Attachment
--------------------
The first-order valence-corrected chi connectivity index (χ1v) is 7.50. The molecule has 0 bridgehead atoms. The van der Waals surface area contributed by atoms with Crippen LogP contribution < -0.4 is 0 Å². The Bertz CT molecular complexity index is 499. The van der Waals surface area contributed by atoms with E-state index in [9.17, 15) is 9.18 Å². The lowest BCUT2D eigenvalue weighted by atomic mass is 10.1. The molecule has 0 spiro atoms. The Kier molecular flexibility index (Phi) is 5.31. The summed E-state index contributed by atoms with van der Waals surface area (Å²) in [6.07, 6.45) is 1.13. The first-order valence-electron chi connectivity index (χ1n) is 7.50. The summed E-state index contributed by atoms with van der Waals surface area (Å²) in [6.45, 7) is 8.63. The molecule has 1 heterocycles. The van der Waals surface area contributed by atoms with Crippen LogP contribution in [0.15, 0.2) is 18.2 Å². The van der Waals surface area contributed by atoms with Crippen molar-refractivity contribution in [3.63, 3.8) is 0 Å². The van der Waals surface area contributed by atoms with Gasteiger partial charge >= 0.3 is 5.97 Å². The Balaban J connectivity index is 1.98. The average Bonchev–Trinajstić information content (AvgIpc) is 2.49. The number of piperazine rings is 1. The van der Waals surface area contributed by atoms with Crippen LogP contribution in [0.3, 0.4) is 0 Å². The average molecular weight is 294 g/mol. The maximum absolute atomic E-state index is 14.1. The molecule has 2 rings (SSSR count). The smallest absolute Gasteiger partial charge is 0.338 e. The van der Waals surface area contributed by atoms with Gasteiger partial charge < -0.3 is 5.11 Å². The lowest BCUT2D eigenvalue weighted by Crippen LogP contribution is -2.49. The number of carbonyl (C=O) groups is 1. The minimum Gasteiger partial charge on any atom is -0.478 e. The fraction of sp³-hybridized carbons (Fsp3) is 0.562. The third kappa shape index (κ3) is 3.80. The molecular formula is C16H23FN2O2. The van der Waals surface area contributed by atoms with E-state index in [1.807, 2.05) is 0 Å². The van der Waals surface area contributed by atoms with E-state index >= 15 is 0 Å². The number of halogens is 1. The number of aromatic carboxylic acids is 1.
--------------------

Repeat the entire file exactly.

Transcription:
The first-order valence-corrected chi connectivity index (χ1v) is 7.50. The molecule has 0 bridgehead atoms. The van der Waals surface area contributed by atoms with Crippen LogP contribution < -0.4 is 0 Å². The Bertz CT molecular complexity index is 499. The van der Waals surface area contributed by atoms with E-state index in [9.17, 15) is 9.18 Å². The lowest BCUT2D eigenvalue weighted by atomic mass is 10.1. The molecule has 0 spiro atoms. The Kier molecular flexibility index (Phi) is 5.31. The summed E-state index contributed by atoms with van der Waals surface area (Å²) in [6.07, 6.45) is 1.13. The first-order valence-electron chi connectivity index (χ1n) is 7.50. The summed E-state index contributed by atoms with van der Waals surface area (Å²) in [6.45, 7) is 8.63. The molecule has 1 heterocycles. The van der Waals surface area contributed by atoms with Crippen LogP contribution in [0.15, 0.2) is 18.2 Å². The van der Waals surface area contributed by atoms with Crippen molar-refractivity contribution in [3.63, 3.8) is 0 Å². The van der Waals surface area contributed by atoms with Gasteiger partial charge >= 0.3 is 5.97 Å². The Balaban J connectivity index is 1.98. The average Bonchev–Trinajstić information content (AvgIpc) is 2.49. The number of piperazine rings is 1. The van der Waals surface area contributed by atoms with Crippen LogP contribution in [0.3, 0.4) is 0 Å². The average molecular weight is 294 g/mol. The maximum absolute atomic E-state index is 14.1. The molecule has 2 rings (SSSR count). The smallest absolute Gasteiger partial charge is 0.338 e. The van der Waals surface area contributed by atoms with Gasteiger partial charge < -0.3 is 5.11 Å². The lowest BCUT2D eigenvalue weighted by Crippen LogP contribution is -2.49. The number of carbonyl (C=O) groups is 1. The minimum Gasteiger partial charge on any atom is -0.478 e. The fraction of sp³-hybridized carbons (Fsp3) is 0.562. The third kappa shape index (κ3) is 3.80. The molecular formula is C16H23FN2O2. The van der Waals surface area contributed by atoms with E-state index in [1.807, 2.05) is 0 Å². The van der Waals surface area contributed by atoms with E-state index >= 15 is 0 Å². The number of halogens is 1. The number of aromatic carboxylic acids is 1.